Non-beer and casual drinkers may think all beers are the same, but for avid drinkers, each drink has a unique flavor and characteristic.
If this sparks your curiosity, you should know that there are hundreds of beer styles, and it would be impossible for you to try each one. But despite the never-ending list of beers, you can categorize them based on their styles, domestic and import beer.
What is Domestic Beer?
When people hear “domestic beer,” they immediately associate it with known brands such as Coors, Budweiser, and other popular American brands. Domestic beers are brewed within the United States, or the country of origin of its brewing company, and sold within the country.
Domestic beers are the convenient choice for avid beer drinkers in the United States. You can go at any grocery or liquor store and find them. Domestic beers are mass-produced to make it an accessible and affordable beer. It is brewed to tailor the broad range of the local’s taste preferences.
You may have observed that most domestic beers in the United States are light lagers with about 4 to 5% alcohol content. Its refreshing taste, low alcohol content, and affordable price appeals to a large people.
What is Imported Beer?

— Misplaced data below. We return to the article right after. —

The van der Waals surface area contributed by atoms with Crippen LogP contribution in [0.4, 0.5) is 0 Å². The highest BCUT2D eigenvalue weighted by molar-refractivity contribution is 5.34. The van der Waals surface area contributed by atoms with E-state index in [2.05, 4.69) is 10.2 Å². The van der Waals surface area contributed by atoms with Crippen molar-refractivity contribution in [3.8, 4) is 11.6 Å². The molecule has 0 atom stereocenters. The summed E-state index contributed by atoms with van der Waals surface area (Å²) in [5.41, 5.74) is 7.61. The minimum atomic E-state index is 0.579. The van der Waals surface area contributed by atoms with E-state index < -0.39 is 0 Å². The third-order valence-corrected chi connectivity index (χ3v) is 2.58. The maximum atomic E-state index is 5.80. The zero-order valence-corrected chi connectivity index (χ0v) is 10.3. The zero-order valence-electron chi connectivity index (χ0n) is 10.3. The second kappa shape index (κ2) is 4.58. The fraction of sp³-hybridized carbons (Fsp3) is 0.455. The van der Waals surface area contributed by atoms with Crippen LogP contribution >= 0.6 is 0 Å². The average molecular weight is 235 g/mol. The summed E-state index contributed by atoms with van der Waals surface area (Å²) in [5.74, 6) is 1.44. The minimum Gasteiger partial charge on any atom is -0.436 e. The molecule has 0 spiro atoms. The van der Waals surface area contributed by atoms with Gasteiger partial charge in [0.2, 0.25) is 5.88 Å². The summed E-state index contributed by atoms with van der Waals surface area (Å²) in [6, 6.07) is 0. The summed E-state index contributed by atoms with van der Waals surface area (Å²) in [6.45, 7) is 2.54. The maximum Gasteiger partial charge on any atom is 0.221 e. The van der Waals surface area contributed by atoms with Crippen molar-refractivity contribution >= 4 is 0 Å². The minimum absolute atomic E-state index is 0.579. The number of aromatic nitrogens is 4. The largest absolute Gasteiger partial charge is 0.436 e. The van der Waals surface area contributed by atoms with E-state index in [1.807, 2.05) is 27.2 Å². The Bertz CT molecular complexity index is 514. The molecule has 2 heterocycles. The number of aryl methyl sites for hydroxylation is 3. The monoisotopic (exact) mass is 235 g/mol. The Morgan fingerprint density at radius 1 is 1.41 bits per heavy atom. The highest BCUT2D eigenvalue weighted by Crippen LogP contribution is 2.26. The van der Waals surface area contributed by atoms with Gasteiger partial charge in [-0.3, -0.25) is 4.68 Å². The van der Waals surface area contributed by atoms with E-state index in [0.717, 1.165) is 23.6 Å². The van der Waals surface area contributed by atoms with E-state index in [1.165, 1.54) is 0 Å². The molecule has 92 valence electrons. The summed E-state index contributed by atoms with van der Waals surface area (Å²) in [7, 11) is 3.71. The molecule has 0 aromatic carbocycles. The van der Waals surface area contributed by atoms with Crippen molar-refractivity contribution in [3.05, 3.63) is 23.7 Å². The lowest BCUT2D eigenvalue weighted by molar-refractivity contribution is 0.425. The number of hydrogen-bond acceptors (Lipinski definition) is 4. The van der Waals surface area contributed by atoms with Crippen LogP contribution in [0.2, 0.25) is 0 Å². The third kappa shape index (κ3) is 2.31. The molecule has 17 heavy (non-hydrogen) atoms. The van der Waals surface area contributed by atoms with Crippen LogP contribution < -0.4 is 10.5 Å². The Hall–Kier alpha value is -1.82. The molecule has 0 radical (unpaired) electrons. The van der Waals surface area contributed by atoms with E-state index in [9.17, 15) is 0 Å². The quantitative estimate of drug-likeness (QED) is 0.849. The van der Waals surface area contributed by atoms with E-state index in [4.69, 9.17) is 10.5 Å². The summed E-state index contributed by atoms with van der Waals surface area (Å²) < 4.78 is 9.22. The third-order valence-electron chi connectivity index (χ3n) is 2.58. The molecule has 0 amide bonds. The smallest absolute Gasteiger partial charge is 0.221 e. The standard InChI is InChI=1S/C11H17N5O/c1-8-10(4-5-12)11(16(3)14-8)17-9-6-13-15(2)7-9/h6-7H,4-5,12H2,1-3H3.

Imported beers are brewed outside the United States or your country of origin, and transported to and sold within.
You can easily recognize an imported beer because of the unique and diverse flavor profile of their brewing methods. Foreign brewing companies associate their authenticity and cultural difference on their beers too.
Beer drinkers refer imported beers as premium or specialty products because of how expensive it is than the domestic ones. However, they are not as expensive as you think. The price hike is caused by the import laws and its country of origin.
Common imported beers that Americans love are Mexican and German brand beers.
Knowing the beer categories will not tell you how the beer tastes. You have to dig deeper into their styles and experience the beer to know if it fits your palate preferences.
Difference Between Domestic and Imported Beer
Domestic and imported beers have a few key differences, and the most obvious one is their origin. Does their origin affect their style, ABV, and flavor profile? Let’s dig deeper into their characteristics.